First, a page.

The Reality of a Fake

A new exhibition explores the various levels of authenticity in fashion
January 2, 2015 Updated: January 4, 2015

Unless you have been super vigilant and only bought your clothing and accessories directly from designer boutiques throughout your life, you have more than likely owned a knock off, a copy, an imitation, ‘inspiration’ or, worse case scenario, a counterfeit of a designer creation–a fake.

But what is a fake? And why should you care that much? When it comes to fashion, it’s a matter of ‘out of sight out of mind’ for the majority of consumers who are already bearing the brunt of hard economic times.

The Museum at the Fashion Institute of Technology (FIT) presents Faking It: Originals, Copies, and Counterfeits, an exhibition that explores various levels of authenticity in fashion and aims to throw some light on a topic that has been around ever since the idea of commerce.

The exhibition features approximately 100 clothing and accessory items spanning more than 150 years, from the museum’s permanent collection. It is accompanied by video footage that explains some of the issues surrounding the creation of designer goods versus the manufacturing of fakes and copies.

A Thing of Beauty

“I wanted to show the original next to the counterfeit so that you can tell the difference between the two, but also to show the beauty and the craftsmanship that goes into these designer bags,” said Ariele Elia, assistant curator of costume and textiles at The Museum at FIT.

“There’s so much time and labor that goes into these, and all of the luxury brands are producing these things ethically. Whereas if you look at a counterfeit, where it is produced and how it is produced, it’s really quite horrifying,” she said.

There can be a fine line between an item of clothing or accessory ‘inspired’ by a designer original, but the line is definitely there.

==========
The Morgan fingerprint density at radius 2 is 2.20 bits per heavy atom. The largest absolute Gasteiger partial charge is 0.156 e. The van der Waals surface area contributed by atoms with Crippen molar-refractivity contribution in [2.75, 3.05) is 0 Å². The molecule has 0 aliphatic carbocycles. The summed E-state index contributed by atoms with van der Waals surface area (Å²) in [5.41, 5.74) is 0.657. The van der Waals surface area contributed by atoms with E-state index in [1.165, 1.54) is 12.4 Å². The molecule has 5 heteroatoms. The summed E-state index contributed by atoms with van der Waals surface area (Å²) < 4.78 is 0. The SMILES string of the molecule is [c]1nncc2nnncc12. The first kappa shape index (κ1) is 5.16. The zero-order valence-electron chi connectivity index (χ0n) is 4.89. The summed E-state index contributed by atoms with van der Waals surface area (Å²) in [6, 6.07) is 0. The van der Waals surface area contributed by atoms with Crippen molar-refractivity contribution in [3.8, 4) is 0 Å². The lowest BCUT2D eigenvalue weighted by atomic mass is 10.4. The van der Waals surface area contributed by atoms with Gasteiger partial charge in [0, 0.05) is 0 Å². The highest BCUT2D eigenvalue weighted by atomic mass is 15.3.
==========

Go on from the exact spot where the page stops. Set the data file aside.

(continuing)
The first garments in the exhibition are two ensembles. One is the real McCoy Chanel day suit from 1966, while the other is an authorized, licensed copy in the same wool boucle material but made in the U.S. in 1967.

When worn, the copy could easily pass for the real Chanel, but on display it’s plain to see which one has the label and which one doesn’t. Chanel herself did not lose any sleep over copies of her designs. In this, she is quite unique.

“Fashion should slip out of your hands. The very idea of protecting the seasonal arts is childish. One should not bother to protect that which dies the minute it is born,” reads the quote attributed to Coco Chanel in the exhibition press release.

Most other designers went to great lengths to protect their designs from being copied.

Madeleine Vionnet, for example, resorted to marking each label bearing her name with her own thumbprint as well. This was not much of a deterrent, and the unauthorized copy of her “Little Horses” dress from 1924 is included in the exhibition. In her original creation Vionnet went as far as developing a special beading method that would be hard to recreate. But for someone who had never seen the original, the fake would be a credible dupe.

What Is a Fake?

Getting back to the original question: What is a fake?

Elia explains that fakes come in a variety of ways. There are the garden variety knock offs— unauthorized copies of designer wear but made of inferior quality materials. Lower end chain stores specialize in selling knock offs, but the consumer is not under any illusion that they are buying the original designer garment.

Then there are counterfeit products that are illegal because they aim to deceive the consumer. In this category there are what “experts refer to as ‘super fakes’ where it is hard for even an expert to identify, because the material can be the same. Some also come with a serial number, and some also originate from the same factory that the originals come out of,” Elia said.

Point in case is a pair of counterfeit Louboutin “Pensee” shoes that are also part of the exhibition. They came with an authentication card and label, but are made in China.

The U.S., unlike France and Italy, has no law that allows for U.S. fashion designers to copyright an entire garment or accessory design. Nevertheless, according to a video commentary in the exhibition, recently the NYPD closed down 18 counterfeit manufacturing sites in New York.

What You’re Buying Into

When I asked Elia what laws the counterfeiters might have infringed on, she said that intellectual property protection is one law, but apart from that, counterfeiters on U.S. soil can be prosecuted on tax evasion, organized crime, and links to drug cartels, among other issues.